“The results in service provision demonstrate the dedication of our partners and the health professionals we worked with,” said Abu Msemo, TCDC’s media and events manager. “This event is a testament to the fact that, with proper education and motivation, people will go that extra mile to take charge of their health.”



For more information, check out our interactive PDF(755k)!

Last modified on Tuesday, 16 February 2016 17:39

Launching the LLIN and IRS initiative in Muleba.Over 82,000 LLINs and 48,000 leaflets distributed throughout Muleba district as part of a major research project to determine the efficacy of current vector control measures.

Residents in Muleba district are being empowered in the fight against malaria, thanks to a new malaria control initiative being implemented by TCDC and its partners. In early February, TCDC distributed 82,720 long-lasting insecticide-treated nets (LLINs) to residents in 40 villages around Muleba district as part of a district-wide bed net distribution and education campaign.

The net distribution and education campaign is part of a malaria vector control research program organized by the Pan-African Malaria Vector Control Research Consortium (PAMVERC), which seeks to determine the effectiveness of current malaria prevention technologies, like LLINs and indoor-residual spraying (IRS). TCDC has been employed as an implementing partner for the project, responsible for coordinating LLIN distribution with the District Medical Office and, in consultation with the National Malaria Control Program, conducting behavior-change communication (BCC) programming to educate residents about proper mosquito net use and promote IRS.

TCDC facilitated a series of trainings in January for implementing partners and project stakeholders, including local government officials. The Muleba district commissioner, the Honorable Mr. Lembris Kipuyo, presided over an advocacy meeting attended by district officials and representatives from other local organizations. This was followed by trainings for ward and village executive officers and community change agents (CCAs), TCDC-trained community volunteers who specialize in BCC.

The campaign was officially launched in Mubunda village on February 6th by acting District Commissioner Anitha Kajungu, with LLIN distribution continuing through the weekend. TCDC’s ward and village CCAs worked in their communities during and following LLIN distribution to encourage proper LLIN hanging, use, care and repair, and to advocate for IRS. Educational posters were provided to local health organs for promotional purposes.

TCDC also worked with the Pijei Amusement Company, a local social behavior change advocacy group, to conduct educational road shows that emphasized the project’s malaria prevention theme. In total, 49 road shows took place around Muleba district, with more than 56,000 residents estimated to have attended. These performances emphasized proper mosquito net hanging, use, care and repair and promoted the use of IRS. Over 48,000 educational leaflets were distributed during the road shows, and some lucky participants even walked away with promotional t-shirts.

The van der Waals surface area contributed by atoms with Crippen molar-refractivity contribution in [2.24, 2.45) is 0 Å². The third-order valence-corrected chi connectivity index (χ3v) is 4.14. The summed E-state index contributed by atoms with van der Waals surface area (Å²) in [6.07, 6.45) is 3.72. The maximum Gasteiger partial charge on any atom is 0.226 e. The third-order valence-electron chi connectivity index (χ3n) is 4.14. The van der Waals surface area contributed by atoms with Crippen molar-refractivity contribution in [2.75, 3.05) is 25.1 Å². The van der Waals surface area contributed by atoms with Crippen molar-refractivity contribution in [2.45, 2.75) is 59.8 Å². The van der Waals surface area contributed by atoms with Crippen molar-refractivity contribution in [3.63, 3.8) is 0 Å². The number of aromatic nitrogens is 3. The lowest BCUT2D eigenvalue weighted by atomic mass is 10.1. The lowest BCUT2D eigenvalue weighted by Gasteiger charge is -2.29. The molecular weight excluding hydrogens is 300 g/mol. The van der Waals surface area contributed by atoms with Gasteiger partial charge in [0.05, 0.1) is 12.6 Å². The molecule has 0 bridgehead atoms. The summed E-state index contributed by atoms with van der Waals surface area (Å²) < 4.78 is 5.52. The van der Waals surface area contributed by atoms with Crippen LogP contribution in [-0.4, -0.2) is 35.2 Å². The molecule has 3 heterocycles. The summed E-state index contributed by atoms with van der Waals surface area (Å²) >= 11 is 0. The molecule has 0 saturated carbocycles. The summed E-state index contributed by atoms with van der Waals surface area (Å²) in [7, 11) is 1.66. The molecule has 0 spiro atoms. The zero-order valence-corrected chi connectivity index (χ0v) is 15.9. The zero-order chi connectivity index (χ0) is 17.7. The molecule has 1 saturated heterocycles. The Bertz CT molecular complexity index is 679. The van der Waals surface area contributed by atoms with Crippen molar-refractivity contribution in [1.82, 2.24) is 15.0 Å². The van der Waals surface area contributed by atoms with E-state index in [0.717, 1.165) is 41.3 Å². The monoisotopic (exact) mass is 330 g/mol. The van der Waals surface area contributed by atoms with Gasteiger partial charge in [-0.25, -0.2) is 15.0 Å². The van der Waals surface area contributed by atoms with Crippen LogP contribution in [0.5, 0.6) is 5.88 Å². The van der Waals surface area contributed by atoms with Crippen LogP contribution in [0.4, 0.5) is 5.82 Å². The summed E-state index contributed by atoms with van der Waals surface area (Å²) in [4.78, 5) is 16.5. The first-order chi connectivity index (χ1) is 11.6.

“The response to this campaign has been positive at all levels,” says TCDC’s Muleba project manager George Kabulika. “We expect this campaign will effectively achieve our project objectives and alleviate the malaria burden in Muleba district.”

TCDC will continue its behavior change programming in Muleba through March of this year, as PAMVERC continues to collect data on the efficacy of current vector controls.


For more information, check out our interactive PDF(786k)!

Last modified on Tuesday, 16 February 2016 17:39

A TCDC facilitator training partner CBOs in Geita.TCDC-affiliated CBOs in six regions recently took part in two-day trainings to become familiar with new accountability measures that will improve sustainability.

Accountability is one of the most important aspects of sustainability, playing a major role in responsible resource management and providing the feedback that drives effective program development.

As part of continuing efforts to improve community-based organization (CBO) partners' capacity and reporting efficiency, TCDC held trainings in December for 68 representatives of partner CBOs from six regions.

These trainings successfully introduced a new online reporting system that will ease partner CBO workload while improving reporting cohesion and accountability, and will serve as models for future trainings as TCDC expands operations into nine new regions in the second quarter of 2015 with funding from USAID and Global Fund.


For more information, check out our interactive PDF (681kb)!

Last modified on Tuesday, 16 February 2016 17:40